by Neil Everton
At a time of growing public discontent at the behaviour of politicians, it’s nice to meet a man who still believes public service means doing what’s right, rather than taking a course of action just because it enables him to cling to power.
In Graham Steele’s case, doing what he thought was right and in the public interest cost him his job as Finance Minister of Nova Scotia.
His experience has caused him to challenge the ‘cling to power at any cost’ attitude of many current politicians and political parties.
In a book looking back on 15 years in politics, Mr Steele warns: Being in politics makes you dumber, and the longer you’re in politics the dumber you get.” He says even the most well-meaning, idealistic newcomers to politics are soon taught what he calls The Rules of the Game.
Rule One is simple: get yourself re-elected. The drive to be re-elected drives everything a politician does, he writes.
Rule Two: spend as little time as possible at the Legislature. There are no voters there.
Rule Three: perception is reality. Since people vote based on what they believe to be true, it doesn’t matter what is actually true.
Rule Four: keep it simple. Focus on what is most likely to sink in with a distracted electorate: slogans, scandals, personalities, pictures, image.
After running through a few more equally dispiriting rules about keeping in the spotlight, avoiding blame and not leaving a paper trail, Mr Steele arrives at Rule Ten. And Rule Ten says “deny that these are the Rules of the Game.”
Graham Steele resigned over a pay deal for health care workers. The deal would buy-off the nurses and avoid a high-profile strike by traditional supporters of the NDP government. But he believed it was wrong. It would lead to more high-wage settlements in the public sector, without tackling the fundamental problems facing health care. It would have been expedient, but it was wrong.
Graham Steele launched his book at Province House in Halifax. Just up a flight of stairs from the book signing was the room where another Nova Scotia politician made a stand for ‘climbing above the muddy pool of politics’. That man was Joseph Howe, a journalist, writer, politician and shaper of modern Canada.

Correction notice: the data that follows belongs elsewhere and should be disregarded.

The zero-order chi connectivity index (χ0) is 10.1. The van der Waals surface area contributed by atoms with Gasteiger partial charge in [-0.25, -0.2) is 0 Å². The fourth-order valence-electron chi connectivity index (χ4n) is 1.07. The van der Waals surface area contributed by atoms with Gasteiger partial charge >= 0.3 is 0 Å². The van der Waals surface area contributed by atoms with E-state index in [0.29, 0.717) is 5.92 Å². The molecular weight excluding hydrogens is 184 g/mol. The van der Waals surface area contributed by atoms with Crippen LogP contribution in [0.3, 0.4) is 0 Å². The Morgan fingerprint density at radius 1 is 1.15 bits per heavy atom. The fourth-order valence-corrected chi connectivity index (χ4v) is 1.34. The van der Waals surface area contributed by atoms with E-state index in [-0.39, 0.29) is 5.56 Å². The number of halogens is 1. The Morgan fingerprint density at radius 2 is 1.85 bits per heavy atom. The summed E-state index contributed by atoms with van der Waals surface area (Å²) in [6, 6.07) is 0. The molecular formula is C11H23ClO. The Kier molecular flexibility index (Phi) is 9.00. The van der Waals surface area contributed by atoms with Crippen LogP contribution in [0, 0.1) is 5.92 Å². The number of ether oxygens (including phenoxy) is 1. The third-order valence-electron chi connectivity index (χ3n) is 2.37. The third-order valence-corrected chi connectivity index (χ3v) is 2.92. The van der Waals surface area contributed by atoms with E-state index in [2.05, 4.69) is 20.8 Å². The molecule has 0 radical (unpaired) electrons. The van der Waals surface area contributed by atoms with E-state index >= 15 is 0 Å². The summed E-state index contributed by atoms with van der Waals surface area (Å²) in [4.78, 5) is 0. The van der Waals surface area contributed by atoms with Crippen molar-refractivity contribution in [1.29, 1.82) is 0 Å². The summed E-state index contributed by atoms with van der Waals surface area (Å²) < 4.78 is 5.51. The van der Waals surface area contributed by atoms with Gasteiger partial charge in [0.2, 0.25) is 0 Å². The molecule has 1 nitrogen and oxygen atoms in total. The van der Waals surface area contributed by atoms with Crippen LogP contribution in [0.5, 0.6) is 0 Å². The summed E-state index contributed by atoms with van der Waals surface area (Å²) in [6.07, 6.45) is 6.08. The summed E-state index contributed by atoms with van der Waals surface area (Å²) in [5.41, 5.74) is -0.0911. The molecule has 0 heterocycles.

Joseph Howe said his public life was governed by three questions:
- What is right?
- What is just?
- What is for the public good?
One hundred and fifty years later, Graham Steele is urging the public, the voters, to hold politicians to a higher standard than they seem to settle for.
He writes: “For the public good, something different has to be done. Otherwise we’ll just keep watching the same bad movie, over and over.
“Our politics are in a bad way because politicians succeed by following the Rules of the Game, and the Rules of the Game are incompatible with good government.
“It is not our politicians who will lead the change. The only person who can change our politics is the engaged citizen.”
What I Learned About Politics: Inside the Rise and Collapse of Nova Scotia’s NDP Government, is published by Nimbus Publishing.
Neil Everton has distilled a lifetime’s experience with some of the world’s top news organizations into his Media Mastery training aids for anyone worried about talking to reporters. The video, books, e-books and workbooks are available in the Podium Coaching online store.